The Huffington Post
Republicans often claim to be the party of fiscal conservatism and limited government. But Republican lawmakers in Colorado show little enthusiasm for applying those principles to Colorado's hugely expensive prison bureaucracy. So when sentencing reform bills pop up in the next legislative session, it will be an excellent opportunity for Republicans to show if they really are the party of fiscal discipline, or if they are going to leave the heavy lifting to the Democrat majority.
In 1985, the Colorado Legislature arbitrarily doubled the maximum penalties in Colorado's presumptive sentencing range for all levels (and all types) of felony crimes. Colorado's inmate population more than doubled in the next five years. It has more than doubled again since, growing at a rate significantly faster than the state's overall population.
Along the way, lawmakers have continued to enact numerous new laws which have created new sentencing enhancements, and even new crimes, often with less than clear public safety benefit.
In a desperate effort to keep pace with the capacity demands of such unprecedented prison growth, successive legislatures and governors have pushed corrections spending over the last twenty years from less than 3 percent to nearly 9 percent of the state's general fund, or from around $97 million to over $675 million of general fund appropriation.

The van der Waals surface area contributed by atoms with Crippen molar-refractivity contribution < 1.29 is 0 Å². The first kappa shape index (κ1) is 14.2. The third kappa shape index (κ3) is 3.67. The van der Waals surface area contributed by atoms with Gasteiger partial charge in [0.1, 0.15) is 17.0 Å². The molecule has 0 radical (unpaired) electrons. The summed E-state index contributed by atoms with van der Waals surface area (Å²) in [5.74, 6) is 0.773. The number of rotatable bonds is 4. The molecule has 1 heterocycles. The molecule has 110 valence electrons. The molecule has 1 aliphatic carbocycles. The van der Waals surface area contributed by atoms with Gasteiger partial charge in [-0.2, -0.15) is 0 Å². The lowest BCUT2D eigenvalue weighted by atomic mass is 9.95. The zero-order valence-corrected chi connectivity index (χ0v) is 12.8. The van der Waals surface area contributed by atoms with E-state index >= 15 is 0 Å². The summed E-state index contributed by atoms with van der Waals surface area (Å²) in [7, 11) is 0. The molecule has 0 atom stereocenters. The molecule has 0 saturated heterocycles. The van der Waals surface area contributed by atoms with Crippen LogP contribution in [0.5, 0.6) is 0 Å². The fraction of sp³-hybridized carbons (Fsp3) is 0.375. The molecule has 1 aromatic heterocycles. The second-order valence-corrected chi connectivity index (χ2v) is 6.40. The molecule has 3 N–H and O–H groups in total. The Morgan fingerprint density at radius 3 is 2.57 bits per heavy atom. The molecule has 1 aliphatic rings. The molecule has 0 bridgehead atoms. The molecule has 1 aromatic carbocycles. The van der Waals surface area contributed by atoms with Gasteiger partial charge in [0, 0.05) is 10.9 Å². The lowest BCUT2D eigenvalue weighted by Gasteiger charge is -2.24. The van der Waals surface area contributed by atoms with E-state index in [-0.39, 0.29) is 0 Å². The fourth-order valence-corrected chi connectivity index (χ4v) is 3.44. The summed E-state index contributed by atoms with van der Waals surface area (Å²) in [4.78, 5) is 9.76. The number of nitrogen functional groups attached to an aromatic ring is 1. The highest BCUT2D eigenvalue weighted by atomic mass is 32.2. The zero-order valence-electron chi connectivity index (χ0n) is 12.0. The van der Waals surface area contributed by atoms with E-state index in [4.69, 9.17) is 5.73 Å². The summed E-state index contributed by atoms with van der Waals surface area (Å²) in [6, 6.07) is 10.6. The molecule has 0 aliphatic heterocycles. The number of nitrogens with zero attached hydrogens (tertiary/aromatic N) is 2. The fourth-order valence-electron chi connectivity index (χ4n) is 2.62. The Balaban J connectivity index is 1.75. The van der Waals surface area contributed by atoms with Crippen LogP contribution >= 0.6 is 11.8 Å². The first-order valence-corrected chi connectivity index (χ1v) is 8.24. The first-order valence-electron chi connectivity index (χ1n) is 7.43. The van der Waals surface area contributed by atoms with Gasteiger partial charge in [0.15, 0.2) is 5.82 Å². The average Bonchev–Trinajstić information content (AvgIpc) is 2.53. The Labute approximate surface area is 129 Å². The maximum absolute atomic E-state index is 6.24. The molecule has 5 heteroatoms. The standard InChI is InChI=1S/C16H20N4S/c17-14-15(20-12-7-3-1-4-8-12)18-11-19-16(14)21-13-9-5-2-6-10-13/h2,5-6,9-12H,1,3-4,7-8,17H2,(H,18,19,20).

That's a more than 10 percent annual compound growth rate in prison spending. In other words, for decades now, "fiscal conservatives" have been eager and active participants in one of the most extreme spending sprees in state history.
Late in the 2009 legislative session, Democratic Senator John Morse of Colorado Springs introduced Senate Bill 286, which would have kept our current very tough sentences for violent and sex crimes, while re-writing a significant portion of Colorado's criminal code. Morse was joined by a group of liberal and progressive Democrat sponsors and prime co-sponsors including Senator Morgan Carroll of Aurora and Representatives Claire Levy of Boulder and Mike Merrifield of Colorado Springs. Dozens of other Democrats signed on to the bill.
The Republican opposition was both unified and visceral. Senate minority leader Josh Penry of Grand Junction called SB 286 "radical" and "wrong." Senator Scott Renfroe of Greeley said the bill "caves into crime."
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Who is the Colorado Criminal Justice Reform Coalition?
Our chief areas of interest include drug policy reform, women in prison, racial injustice, the impact of incarceration on children and families, the problems associated with re-entry and stopping the practice of using private prisons in our state.
If you would like to be involved please go to our website and become a member.
Wednesday, December 09, 2009
The Huffington Post